The top cyber threats to businesses in 2021
Ransomware, the changing legal and regulatory landscape, and the ramifications of the SolarWinds, Accellion, and Microsoft Exchange incidents are likely to dominate cyber concerns in 2021 says Andrew Lewis – Lead Cyber Underwriter for Hiscox London Market.
According to Hiscox’s CyberClear Centre, the top five cyber risks in 2021 will be the continued COVID-19 threat, particularly as threat actors attack the global response effort to the pandemic; the emergence of new attack vectors against areas such as point-of-sale malware; the shift in the legal and regulatory landscape; the continued evolution of ransomware; and the implications of the incident involving SolarWinds – to which can now be added similar attacks on Accellion and Microsoft Exchange.
While each poses a significant threat, it’s perhaps the last three cyber risks listed that are causing the greatest concern from the perspective of Hiscox’s London Market cyber team, further underlining the need for businesses to keep building up their cyber resilience.
Big game hunting
Let’s start by looking at ransomware. In the last 18 months, the evolution of the risk has been rapid. While losses were relatively low, that all changed towards the end of 2019 as threat actors changed their methodology and started ‘big game hunting’. They realised that by selectively targeting big businesses they could reap much greater rewards than their previous scatter gun approach. Total insured losses from ransomware events are now averaging out at between US$25-US$50 million.
Total insured losses from ransomware events are now averaging out at between US$25-US$50 million.
Part of this growth in losses relates to the increased use of doxing – the theft and threatened publication of confidential data. For businesses, whether the data is released publicly or not, legal and regulatory requirements of the relevant jurisdiction may still apply, meaning considerable further first party costs and potential third-party liability are likely to impact the size of loss irrelevant of whether ransom demands were paid.
Keeping up with compliance
Secondly, the legal and regulatory landscape is evolving when it comes to cyber risk. One of the big challenges for larger businesses is dealing with the requirements in different jurisdictions when it comes to handling and safeguarding data. Take the US for example, where states have their own legislation such as the California Consumer Privacy Act (CCPA) already in force, with others such as Virginia’s Customer Data Protection Act (CDPA) on the way.
It can be difficult for businesses to ensure they remain compliant within all these different jurisdictions and inevitably it means an increase in compliance costs as they move to allocate additional resources. This isn’t just a US issue either; the UK, Europe and Australia are changing from a compliance perspective, demanding more of businesses should they experience a breach.
One of the big challenges for larger businesses is dealing with the requirements in different jurisdictions when it comes to handling and safeguarding data.
Class actions will play their part too. Previously a preserve of the US and Canadian legal systems, we could see class actions pop up in the UK. The UK’s Supreme Court is shortly due to hear the case of Lloyd v Google concerning Google’s use of tracking cookies on iPhones and a “loss of control of [users’] data”. Bringing the claim on behalf of potentially millions of individuals, the wider outcome could be a greater exposure amongst businesses to mass compensation claims.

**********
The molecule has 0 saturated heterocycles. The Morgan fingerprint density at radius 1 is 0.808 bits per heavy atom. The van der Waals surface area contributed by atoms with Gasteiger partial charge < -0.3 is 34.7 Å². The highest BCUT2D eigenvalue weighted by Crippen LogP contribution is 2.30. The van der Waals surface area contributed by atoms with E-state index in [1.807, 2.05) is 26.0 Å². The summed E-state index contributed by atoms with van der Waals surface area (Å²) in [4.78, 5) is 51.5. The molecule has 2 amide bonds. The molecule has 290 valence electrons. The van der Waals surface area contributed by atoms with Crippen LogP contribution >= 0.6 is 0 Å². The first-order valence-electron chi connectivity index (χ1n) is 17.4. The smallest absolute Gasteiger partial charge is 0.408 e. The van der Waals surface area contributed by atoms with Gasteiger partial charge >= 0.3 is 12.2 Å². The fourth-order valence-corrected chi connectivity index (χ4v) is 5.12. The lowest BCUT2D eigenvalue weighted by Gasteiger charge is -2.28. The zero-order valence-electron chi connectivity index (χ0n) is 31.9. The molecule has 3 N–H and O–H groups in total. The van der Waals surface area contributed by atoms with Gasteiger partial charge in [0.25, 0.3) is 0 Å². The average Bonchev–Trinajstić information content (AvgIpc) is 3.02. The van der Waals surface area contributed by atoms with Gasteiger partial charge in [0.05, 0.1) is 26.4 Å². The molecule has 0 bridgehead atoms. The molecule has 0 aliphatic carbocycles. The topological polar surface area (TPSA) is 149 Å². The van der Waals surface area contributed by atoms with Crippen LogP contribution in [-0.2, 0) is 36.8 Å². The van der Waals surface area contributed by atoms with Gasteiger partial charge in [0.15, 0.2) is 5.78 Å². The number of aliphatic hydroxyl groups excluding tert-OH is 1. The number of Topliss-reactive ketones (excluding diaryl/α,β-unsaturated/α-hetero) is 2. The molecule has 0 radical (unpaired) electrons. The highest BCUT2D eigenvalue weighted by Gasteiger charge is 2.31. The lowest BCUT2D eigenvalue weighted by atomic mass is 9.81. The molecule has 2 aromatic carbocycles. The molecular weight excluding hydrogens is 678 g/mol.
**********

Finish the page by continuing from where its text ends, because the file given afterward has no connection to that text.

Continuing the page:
The virtual keys to many front doors
The third risk relates to the fallout from recent high profile cyber incidents involving SolarWinds, Accellion, and Microsoft Exchange. In 2020, SolarWinds – a business that develops software for clients to manage their networks and information technology infrastructure – was reportedly attacked by Russian threat actors who compromised the company’s software, allowing entry into US government networks and over 100 companies. Cloud solutions company Accellion is believed to have been breached in December 2020 and January 2021, putting companies and organisations at risk. While, it’s also believed that nation state actors from China breached Microsoft’s Exchange, allowing them access to organisations’ email accounts, with reports suggesting there have been up to 60,000 victims. Breaching these businesses potentially provides threat actors or nation states the virtual front door keys to thousands of organisations.
Unfortunately, given the aggregation of risk related to the breach of a third-party provider, it’s no surprise that businesses will continue to see more challenging market conditions as underwriters reassess their portfolios. One obvious risk mitigation for businesses vulnerable to the risk of a third party being breached – and a step underwriters will be looking out for when considering an organisation’s risk profile – is to make sure they have a rigorous approach to vulnerability and patch management processes.
That’s one essential action but the onus is on every organisation, regardless of size, to understand these key cyber risks and build their preparedness and resilience to both prevent a successful cyber incident and, if the worst should happen, be in the best place to deal with it to minimise the financial, operational and reputational consequences.